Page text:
I do know I'd love to find a great gothic writer who can sustain that brooding atmosphere throughout. I'm very interested in multi-cultural writers who can open the door to their own brand of the American experience. I love women's fiction that's not issue driven and I love a good southern novel.

I guess most of all, though, I love to be surprised by great writing. If I found a fantasy adventure with end times overtones that was so well written I couldn't put the thing down, I'd eat all the words above.

What are you looking forward to the most about the upcoming conference?

People. Reconnecting with writers/editors/friends. Spending time with some of my clients. Making new friends.

We've all shared the horror stories of worst pitches, stalking of agents/editors, and most horrible moment. What BEST moment of an ACFW conference can you tell us about?

There are so many best moments. I think the time spent getting to know each other around the meal tables is the best. I'm guessing I've found more writers I wanted to represent over meals than at the one-on-one appointments. There's something about seeing each other in a natural setting, watching how people interact and hearing about the writer from their friends that is far more meaningful for me.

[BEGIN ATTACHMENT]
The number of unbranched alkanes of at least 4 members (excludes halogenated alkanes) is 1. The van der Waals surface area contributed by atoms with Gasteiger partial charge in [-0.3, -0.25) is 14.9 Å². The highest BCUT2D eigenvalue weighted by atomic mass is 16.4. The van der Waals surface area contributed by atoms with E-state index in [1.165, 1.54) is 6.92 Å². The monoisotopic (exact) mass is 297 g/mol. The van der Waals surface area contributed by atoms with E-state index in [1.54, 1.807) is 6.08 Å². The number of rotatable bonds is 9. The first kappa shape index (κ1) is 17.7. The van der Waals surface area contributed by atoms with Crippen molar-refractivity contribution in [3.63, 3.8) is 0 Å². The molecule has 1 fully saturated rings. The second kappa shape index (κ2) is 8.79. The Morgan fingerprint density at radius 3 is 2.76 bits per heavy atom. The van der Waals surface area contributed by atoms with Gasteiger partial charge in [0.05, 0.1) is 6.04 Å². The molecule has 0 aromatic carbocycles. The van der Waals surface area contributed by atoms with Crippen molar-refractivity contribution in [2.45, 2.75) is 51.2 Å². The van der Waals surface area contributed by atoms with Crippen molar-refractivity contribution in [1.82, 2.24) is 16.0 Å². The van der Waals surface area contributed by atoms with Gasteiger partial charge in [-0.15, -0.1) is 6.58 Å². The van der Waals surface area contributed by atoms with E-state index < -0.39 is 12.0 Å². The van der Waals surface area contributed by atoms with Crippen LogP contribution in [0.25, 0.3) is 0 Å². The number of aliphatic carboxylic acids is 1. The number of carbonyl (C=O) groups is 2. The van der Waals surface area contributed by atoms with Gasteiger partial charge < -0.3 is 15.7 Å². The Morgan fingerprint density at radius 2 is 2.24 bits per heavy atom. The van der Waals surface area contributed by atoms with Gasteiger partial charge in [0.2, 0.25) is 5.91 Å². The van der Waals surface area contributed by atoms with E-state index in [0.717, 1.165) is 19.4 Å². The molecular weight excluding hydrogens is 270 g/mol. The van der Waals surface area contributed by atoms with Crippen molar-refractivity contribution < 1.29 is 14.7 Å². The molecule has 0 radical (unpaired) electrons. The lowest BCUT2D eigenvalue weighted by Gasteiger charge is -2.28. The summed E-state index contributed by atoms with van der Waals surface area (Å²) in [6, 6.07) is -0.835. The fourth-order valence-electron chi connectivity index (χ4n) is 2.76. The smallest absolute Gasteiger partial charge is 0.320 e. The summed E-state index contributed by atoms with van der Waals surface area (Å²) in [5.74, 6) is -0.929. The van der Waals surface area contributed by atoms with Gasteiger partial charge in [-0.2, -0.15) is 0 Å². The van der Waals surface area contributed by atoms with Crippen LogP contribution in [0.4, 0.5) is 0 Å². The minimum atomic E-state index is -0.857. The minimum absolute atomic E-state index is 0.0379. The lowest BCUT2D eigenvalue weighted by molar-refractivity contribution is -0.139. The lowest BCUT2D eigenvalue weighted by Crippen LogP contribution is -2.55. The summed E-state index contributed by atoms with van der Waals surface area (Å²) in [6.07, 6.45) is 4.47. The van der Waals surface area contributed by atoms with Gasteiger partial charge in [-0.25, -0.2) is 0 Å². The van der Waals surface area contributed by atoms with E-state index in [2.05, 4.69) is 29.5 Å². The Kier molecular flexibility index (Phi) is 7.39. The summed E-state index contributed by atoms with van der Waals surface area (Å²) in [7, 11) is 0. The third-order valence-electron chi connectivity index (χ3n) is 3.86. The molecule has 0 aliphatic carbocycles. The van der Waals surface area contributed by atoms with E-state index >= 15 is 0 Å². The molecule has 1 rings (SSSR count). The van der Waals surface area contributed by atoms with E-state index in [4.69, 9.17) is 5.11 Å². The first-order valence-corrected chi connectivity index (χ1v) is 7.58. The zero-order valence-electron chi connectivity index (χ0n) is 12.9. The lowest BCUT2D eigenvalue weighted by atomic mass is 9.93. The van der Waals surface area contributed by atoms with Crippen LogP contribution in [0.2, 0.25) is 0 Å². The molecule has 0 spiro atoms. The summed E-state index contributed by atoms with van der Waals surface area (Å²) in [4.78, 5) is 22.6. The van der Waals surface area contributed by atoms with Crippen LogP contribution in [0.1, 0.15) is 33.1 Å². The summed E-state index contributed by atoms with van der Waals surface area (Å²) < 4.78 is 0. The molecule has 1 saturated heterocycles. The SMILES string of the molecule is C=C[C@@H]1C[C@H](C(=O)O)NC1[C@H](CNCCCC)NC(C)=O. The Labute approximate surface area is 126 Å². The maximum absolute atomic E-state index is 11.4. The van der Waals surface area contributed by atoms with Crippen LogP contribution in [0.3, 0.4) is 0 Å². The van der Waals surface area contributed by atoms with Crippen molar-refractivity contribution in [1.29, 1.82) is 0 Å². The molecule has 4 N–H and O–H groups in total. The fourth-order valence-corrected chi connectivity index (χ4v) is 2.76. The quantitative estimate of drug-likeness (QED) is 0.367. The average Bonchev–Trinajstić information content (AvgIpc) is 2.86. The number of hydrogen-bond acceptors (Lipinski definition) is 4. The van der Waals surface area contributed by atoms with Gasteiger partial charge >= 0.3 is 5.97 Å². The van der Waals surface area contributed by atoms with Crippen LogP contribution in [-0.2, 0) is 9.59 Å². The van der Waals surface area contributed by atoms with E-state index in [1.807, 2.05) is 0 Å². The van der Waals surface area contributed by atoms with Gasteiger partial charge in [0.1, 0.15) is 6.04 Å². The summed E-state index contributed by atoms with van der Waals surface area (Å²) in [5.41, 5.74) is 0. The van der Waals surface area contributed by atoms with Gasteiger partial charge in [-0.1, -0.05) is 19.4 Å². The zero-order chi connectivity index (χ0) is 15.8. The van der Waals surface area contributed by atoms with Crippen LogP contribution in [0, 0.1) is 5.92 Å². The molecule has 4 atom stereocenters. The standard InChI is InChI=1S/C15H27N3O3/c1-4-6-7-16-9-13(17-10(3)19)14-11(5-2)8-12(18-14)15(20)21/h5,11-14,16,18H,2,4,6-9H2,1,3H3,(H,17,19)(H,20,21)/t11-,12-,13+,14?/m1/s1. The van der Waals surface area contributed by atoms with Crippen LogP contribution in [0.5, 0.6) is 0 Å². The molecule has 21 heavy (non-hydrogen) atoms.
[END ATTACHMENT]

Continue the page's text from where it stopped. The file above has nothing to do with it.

Thank you so much for stopping by and giving of your time to answer my questions. Any parting words?

An agent/author relationship may be one of the most important of your career. It's almost like a marriage. (And we know that love at first sight is rare.) It's going to take time to find the right agent. We're probably going to have to meet more than once before we feel comfortable enough to make the decision to work together. Don't set unrealistic goals like, "I'm going to find an agent this conference," or "If I don't get positive responses with my appointments, I'm hanging up my career."

It just doesn't work like that. You keep writing, keep going to conferences, keep getting better. We'll keep meeting. I keep watching you, keep evaluating. When the time is right, it happens. I'm thankful that God is the one in control here— it takes the burden off both of us.

Camy here: Thanks a bunch, Wendy!